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Pennsylvania cracks down on Cannabis

Pennsylvania cracks down on Cannabis

   On Wednesday Pennsylvania threatened to revoke some of the biggest permits in the keystone state. A Phoenix-based company who holds the rights to open the most medical marijuana dispensaries in this state. Looking in discomfort as they wait for the final say on there seven limited liability companies.

    The action was prompted by what officials called “blatant misrepresentation” in a statement issued by Harvest Health & Recreation, which announced Tuesday that it is acquiring a Pennsylvania weed company.

   The multi-million dollar deal to acquire CannaPharmacy would make Harvest one of the biggest marijuana companies in the United States. Harvest claimed it owned rights to open a total of twenty-one retail marijuana establishments. In addition, the company said it would gain ownership of a marijuana growing operation in Reading.

This all contradicts the state medical marijuana laws, which only allows a single company to operate no more than fifteen dispensaries and prohibits permits being transferred.

This warning shot from the state is offering a window to other companies alike who may be trying to take advantage of legal loopholes in their accompanying states. Far too often this shuts out smaller entrepreneurs out of a lucrative but nascent industry.

Being the first time state regulators had heard of CannaPharmacy, which cast itself as the parent of Franklin Labs LLC.

Franklin Labs holds a permit to grow cannabis in a former Pepsi Warehouse near Reading. This politically well-connected company(chairman being former Gov. Tom Wolf adviser John Hanger) was deemed operational more than a year ago and has yet to provide a single gram of marijuana to any medical marijuana dispensary in the state of Pennsylvania.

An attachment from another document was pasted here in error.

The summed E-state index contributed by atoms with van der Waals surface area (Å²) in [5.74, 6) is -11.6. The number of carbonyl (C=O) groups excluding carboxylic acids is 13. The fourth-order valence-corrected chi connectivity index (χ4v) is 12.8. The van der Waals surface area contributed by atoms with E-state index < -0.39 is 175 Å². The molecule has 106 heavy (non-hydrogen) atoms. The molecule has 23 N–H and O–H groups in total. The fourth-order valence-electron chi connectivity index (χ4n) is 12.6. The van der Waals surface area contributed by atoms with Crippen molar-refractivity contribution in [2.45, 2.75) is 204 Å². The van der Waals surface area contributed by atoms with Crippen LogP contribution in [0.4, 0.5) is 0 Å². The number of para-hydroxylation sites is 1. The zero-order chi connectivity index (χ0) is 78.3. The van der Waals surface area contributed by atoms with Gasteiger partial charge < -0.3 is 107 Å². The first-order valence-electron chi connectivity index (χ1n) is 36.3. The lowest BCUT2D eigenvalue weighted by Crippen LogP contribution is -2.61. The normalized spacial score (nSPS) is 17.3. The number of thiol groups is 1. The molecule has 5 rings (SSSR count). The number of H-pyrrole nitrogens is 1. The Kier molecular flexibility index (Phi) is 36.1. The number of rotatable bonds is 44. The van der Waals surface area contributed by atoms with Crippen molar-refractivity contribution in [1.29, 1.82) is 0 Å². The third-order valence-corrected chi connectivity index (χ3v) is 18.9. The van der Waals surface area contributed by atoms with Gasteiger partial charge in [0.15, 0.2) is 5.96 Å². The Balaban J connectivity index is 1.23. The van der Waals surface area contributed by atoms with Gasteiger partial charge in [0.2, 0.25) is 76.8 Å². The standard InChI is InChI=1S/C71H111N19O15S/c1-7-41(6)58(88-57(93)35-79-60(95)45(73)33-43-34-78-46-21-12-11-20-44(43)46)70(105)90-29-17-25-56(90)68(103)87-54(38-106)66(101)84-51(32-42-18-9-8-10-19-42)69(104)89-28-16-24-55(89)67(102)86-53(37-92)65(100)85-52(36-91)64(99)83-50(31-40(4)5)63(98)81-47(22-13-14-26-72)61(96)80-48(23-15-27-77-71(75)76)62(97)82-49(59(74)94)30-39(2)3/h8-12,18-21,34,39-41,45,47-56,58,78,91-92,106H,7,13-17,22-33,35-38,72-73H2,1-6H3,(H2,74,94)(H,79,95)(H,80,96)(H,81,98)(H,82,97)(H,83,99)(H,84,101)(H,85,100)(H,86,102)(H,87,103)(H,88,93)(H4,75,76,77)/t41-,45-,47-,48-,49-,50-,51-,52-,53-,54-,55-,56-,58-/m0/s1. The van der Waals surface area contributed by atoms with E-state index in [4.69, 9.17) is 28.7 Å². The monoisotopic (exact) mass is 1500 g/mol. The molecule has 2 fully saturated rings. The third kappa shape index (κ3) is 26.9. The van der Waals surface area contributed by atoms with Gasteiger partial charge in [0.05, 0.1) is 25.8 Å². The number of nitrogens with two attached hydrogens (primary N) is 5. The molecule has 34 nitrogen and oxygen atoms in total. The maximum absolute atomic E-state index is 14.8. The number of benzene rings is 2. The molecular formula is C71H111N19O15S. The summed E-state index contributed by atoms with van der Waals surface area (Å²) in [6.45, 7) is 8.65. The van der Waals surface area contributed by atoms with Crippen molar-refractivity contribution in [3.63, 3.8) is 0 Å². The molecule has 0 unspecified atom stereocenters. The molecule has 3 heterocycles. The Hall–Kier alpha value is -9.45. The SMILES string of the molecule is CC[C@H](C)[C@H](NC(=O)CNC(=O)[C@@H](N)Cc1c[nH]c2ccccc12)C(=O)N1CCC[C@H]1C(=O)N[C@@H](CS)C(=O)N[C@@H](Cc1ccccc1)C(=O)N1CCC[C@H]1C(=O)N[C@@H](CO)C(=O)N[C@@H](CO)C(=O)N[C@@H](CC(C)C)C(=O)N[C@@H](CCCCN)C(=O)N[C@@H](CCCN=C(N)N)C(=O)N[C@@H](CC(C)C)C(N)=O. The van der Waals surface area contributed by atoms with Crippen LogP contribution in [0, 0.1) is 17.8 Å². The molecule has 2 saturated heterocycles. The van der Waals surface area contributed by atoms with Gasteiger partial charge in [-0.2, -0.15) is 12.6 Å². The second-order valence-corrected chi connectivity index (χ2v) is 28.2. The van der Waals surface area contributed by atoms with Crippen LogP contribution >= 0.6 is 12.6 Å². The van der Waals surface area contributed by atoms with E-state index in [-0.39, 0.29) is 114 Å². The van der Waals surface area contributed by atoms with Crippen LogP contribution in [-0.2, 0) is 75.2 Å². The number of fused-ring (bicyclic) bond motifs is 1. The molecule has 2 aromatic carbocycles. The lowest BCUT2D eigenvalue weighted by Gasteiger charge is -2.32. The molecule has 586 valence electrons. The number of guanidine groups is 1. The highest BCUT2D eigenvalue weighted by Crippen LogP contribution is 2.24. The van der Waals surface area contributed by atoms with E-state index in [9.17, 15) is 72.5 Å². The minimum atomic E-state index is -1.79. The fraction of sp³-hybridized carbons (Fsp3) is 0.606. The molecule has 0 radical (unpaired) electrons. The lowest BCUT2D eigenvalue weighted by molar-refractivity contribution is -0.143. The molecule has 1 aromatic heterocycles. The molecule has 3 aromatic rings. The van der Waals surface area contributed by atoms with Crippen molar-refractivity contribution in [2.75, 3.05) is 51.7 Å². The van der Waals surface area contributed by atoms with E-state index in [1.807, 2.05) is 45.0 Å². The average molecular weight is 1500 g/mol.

On Wednesday, the state’s Department of Health fired off a very stern letter at Harvest, calling its claims of a massive Pennsylvania footprint “a blatant misrepresentation.” The health department stated that Franklin Labs’ grow permit is “non transferable under section 603(B) of the Medical Marijuana Act.

“We are fully committed to always operating within state guidelines and working closely with Pennsylvania’s Department of Health on their medical cannabis program.”


   If the state does allow Harvest to acquire Franklin Labs, the letter from the state says, “Franklin Labs will retain ownership of the permit and Harvest Health & Recreation Inc. may not represent that it owns the permits issued to Franklin Labs LLC.

   Harvest also said that it was allowed to open 21 retail dispensaries with the permits they claimed to have. The Department of Health said that was not true. In fact in its rebuke to the company’s CEO, Steve White, the health department said Harvest “did not apply for, or receive, any permits in Pennsylvania.

   Harvest won more permits to sell marijuana than Pennsylvania allows. They accomplished this by using multiple affiliates to apply and receive permits in the state.

   Under state regulations, companies may only own five permits. Each of which allows for three marijuana dispensaries. Instead of applying as Harvest Health & Recreation, the company applied as seven limited liability companies. Each of seven applications was a winner.

    “Because each business is recognized as a separate legal entity under law, the department expects each to operate as independent entities as represented in the permit applications,” said the letter, signed by John Collins, the director of the state’s medical marijuana program.

“Any continued misrepresentation that these entities are one and the same will be construed as a falsification of the permit applications and will result in the office taking action against each entity, including possible revocation of permits.

What is to happen to Harvest and how will this affect the Pennsylvania cannabis market and community?

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